Green Kids on the Block-Creating a Family of Grassheads

grassheadsA great family project is one where there really are no rules and creating grassheads is one of those projects.  It is a cross between horticulture and fashion.

To begin the project, one must start to collect eggshell halves.  One of the best times to do this is during the Easter holiday.  The colored eggshells add a designer look to the grassheads.  Do not worry about washing out the eggshells before doing this project.  The inside of the eggshell will be covered up.  Also, begin to collect different types of egg cartons.  Different colors of Styrofoam and cardboard cartons work great for this project.

Next gather an assortment of seeds.  Herbs, flowers, and grasses are all plants that work well for this project. This includes chives, marigolds, creeping thyme, carrots, and fescue.

To begin the project, give everyone an assortment of eggshells, accessories such as lace, cloth, markers, and glue.  Have the “kids” draw faces, clothes, and accessories on the eggshells.  Another type of decorating can be done by gluing accessories to the eggshells. Place the decorated eggshells into the chosen egg carton and fill with an all-purpose potting soil.  If the whole egg carton is not being used, then cut it down to the needed size.  Finally, sprinkle the chosen seeds on top of the soil and cover with a light layer of soil.  Gently water the seeds in and place on a sunny window.

Teach the kids how to test the soil moisture by gently sticking their finger in the soil.  If it feels dry, then the grasshead needs to be watered.  If the soil coats the finger and it feels wet, then the grasshead does not need to be watered.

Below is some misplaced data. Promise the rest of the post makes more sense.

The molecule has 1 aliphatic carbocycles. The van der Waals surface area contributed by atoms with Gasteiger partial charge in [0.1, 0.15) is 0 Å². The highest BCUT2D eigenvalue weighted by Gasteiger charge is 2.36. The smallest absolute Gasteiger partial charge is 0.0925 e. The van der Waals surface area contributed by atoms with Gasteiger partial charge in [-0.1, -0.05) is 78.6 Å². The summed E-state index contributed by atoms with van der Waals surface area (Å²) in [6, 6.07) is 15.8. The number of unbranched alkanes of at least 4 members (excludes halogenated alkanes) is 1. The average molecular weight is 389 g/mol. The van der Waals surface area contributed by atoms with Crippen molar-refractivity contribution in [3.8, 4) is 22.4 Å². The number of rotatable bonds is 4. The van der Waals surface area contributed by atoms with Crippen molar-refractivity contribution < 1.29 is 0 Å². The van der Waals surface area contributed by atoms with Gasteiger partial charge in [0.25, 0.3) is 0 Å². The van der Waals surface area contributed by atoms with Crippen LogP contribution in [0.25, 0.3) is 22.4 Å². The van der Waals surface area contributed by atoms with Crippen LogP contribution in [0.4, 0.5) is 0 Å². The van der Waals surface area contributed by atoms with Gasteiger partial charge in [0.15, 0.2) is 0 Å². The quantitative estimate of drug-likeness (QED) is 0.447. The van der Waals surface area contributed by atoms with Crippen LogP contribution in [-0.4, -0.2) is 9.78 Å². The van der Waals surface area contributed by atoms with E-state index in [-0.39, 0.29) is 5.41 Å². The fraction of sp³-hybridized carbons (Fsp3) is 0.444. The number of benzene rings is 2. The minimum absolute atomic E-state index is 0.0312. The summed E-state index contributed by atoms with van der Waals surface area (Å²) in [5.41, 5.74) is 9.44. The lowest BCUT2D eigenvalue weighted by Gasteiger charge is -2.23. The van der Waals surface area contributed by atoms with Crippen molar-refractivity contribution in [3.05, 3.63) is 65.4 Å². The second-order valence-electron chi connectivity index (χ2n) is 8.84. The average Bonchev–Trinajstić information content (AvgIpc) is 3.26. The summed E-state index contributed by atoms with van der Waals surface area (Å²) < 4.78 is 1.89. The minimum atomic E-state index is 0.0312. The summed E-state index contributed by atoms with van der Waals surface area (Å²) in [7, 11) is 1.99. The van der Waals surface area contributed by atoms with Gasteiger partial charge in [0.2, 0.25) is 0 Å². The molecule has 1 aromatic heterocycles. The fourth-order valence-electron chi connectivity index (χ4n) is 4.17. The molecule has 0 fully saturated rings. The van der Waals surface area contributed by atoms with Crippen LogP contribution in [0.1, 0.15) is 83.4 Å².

The seeds should start germinating in five to seven days.  Once the seeds begin to germinate, watch the watering schedule.  Since the plants are planted in such a confined space, they are susceptible to damping off.

When the plants are about ½-inch in height they can begin to be pruned.  This is the fun part where the kids can experiment with different grasshead hairstyles and watch them grow back.  A sharp pair of scissors is all that is needed to cut the plant’s hair. Keep in mind though that only herbs and grass like plants should be cut.  Other types of plants do not recover as well from pruning.

Ideas for some classical grasshead looks exist.  To create one that can utilize a lot of pruning or hair trimming, consider using herbs.  This pruning can provide a gourmet addition to any meal and a creative outlet for a child.  To create a grasshead with long hair, consider using creeping thyme.  This herb will grow over and down the edge of the eggshell, creating flowing locks of grasshead hair that smell wonderful when cut or squeezed.  To create a girl grasshead in formal wear, consider using marigolds.  This plant will create a flower bonnet that will dress up any grasshead, but remember to keep the marigold blooming do not forget to deadhead the blooms.

When the gardening season is over, simply place the annuals in the compost bin.  If using perennials, remove grassheads from their egg carton and plant into a container, pot or ground.  Take care of these perennials just like one would with any planted material.

This project is a great way of using up those extra seeds laying around and provides a rainy day activity that keeps on giving with additional activities.  Remember though that this is a creative process that can encompass every family member from the youngest to the oldest and can build generational bridges as the project is being completed.


Mindy McIntosh-Shetter has been an Agricultural Science educator, and is a horticulture and/or environmental blogger who earned a degree from Purdue University in Agriculture Education with a minor in biology, and natural resources. Presently she is finishing up her Masters in Environmental Education and Urban Planning for the University of Louisville while working on her own agriculture/environmental blog.

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